It’s not just GoPro’s cameras that have been training hard in the gym this year – the Quik app has been boosted by QuikStories, which auto-edits your footage into a soundtracked highlights reel.

This works particularly well with the Hero6 Black, thanks to the power of its new processor. GoPro’s adding new templates and soundtracks all the time, so even if they are mostly a bit hyper with the transitions and wistful with the music, you can edit the captions or just choose to have no accompanying tunes.

One slight annoyance with the Quik app, though, is that even if your phone supports HEVC files (see above), you can’t play back footage shot in its on your SD card via the app – instead, you have to embark on the sometimes lengthy process of copying to your phone.

GoPro has boosted the Hero6’s Wi-Fi to the faster 5Ghz variety, but for a three minute 4K video shot at 30fps you’re still looking at about six or seven minutes to transfer it to your phone. Best save doing that for when you’re munching on an energy bar.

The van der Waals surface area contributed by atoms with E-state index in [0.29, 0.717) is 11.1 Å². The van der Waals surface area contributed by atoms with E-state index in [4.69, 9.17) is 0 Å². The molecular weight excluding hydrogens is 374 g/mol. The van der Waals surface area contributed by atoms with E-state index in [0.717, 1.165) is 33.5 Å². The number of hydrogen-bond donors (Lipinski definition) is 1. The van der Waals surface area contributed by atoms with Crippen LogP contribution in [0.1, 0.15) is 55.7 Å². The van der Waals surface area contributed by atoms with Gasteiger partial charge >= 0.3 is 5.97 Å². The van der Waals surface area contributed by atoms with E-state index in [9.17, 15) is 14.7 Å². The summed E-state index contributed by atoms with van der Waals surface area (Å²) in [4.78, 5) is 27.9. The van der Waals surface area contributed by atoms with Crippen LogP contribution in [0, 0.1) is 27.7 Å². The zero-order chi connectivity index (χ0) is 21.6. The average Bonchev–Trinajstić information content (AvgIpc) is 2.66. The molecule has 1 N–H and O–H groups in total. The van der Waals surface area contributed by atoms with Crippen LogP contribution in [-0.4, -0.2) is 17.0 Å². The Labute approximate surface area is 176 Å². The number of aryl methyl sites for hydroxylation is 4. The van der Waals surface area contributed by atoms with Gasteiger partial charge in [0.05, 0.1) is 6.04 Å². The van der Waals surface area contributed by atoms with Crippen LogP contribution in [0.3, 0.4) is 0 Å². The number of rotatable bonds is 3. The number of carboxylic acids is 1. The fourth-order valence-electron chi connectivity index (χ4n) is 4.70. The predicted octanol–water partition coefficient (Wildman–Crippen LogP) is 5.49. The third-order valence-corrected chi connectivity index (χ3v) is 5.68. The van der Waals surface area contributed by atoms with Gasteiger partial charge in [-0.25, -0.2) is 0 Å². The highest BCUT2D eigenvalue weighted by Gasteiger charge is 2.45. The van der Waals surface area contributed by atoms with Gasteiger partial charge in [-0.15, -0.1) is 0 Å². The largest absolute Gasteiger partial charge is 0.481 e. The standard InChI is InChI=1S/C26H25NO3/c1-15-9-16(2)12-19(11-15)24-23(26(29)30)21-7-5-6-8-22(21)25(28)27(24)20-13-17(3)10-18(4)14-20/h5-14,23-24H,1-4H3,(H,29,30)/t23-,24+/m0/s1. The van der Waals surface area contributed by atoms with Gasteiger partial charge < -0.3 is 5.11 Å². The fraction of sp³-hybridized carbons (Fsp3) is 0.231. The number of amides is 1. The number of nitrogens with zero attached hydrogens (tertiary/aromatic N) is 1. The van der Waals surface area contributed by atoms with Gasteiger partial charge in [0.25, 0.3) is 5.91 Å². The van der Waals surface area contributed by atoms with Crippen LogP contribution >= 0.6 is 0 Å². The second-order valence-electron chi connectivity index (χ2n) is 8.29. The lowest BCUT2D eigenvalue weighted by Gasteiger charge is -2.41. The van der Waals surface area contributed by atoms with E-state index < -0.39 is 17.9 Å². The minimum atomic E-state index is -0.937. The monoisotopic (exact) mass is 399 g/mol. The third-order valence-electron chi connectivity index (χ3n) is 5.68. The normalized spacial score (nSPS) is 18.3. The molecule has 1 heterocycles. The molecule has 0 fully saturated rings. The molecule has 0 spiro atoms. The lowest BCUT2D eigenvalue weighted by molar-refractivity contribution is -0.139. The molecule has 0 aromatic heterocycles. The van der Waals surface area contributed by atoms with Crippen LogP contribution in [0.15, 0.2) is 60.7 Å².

Such are the perils with working with such demanding resolutions and file sizes though – if you’re unlikely to need those or lack the hardware to handle them, you might be better off with the £400 Hero5 Black.

Stuff says... 

GoPro Hero6 Black review

It’s not cheap, but the Hero6 is the best GoPro ever and king of the action cam mountain
Good Stuff 
Superb video quality
Image stabilisation works really well
Loads of mounts and accessories
Auto-editing software is useful
Bad Stuff 
Some potential codec frustration
Battery life quite short when shooting 4K
Doesn't support Bluetooth mics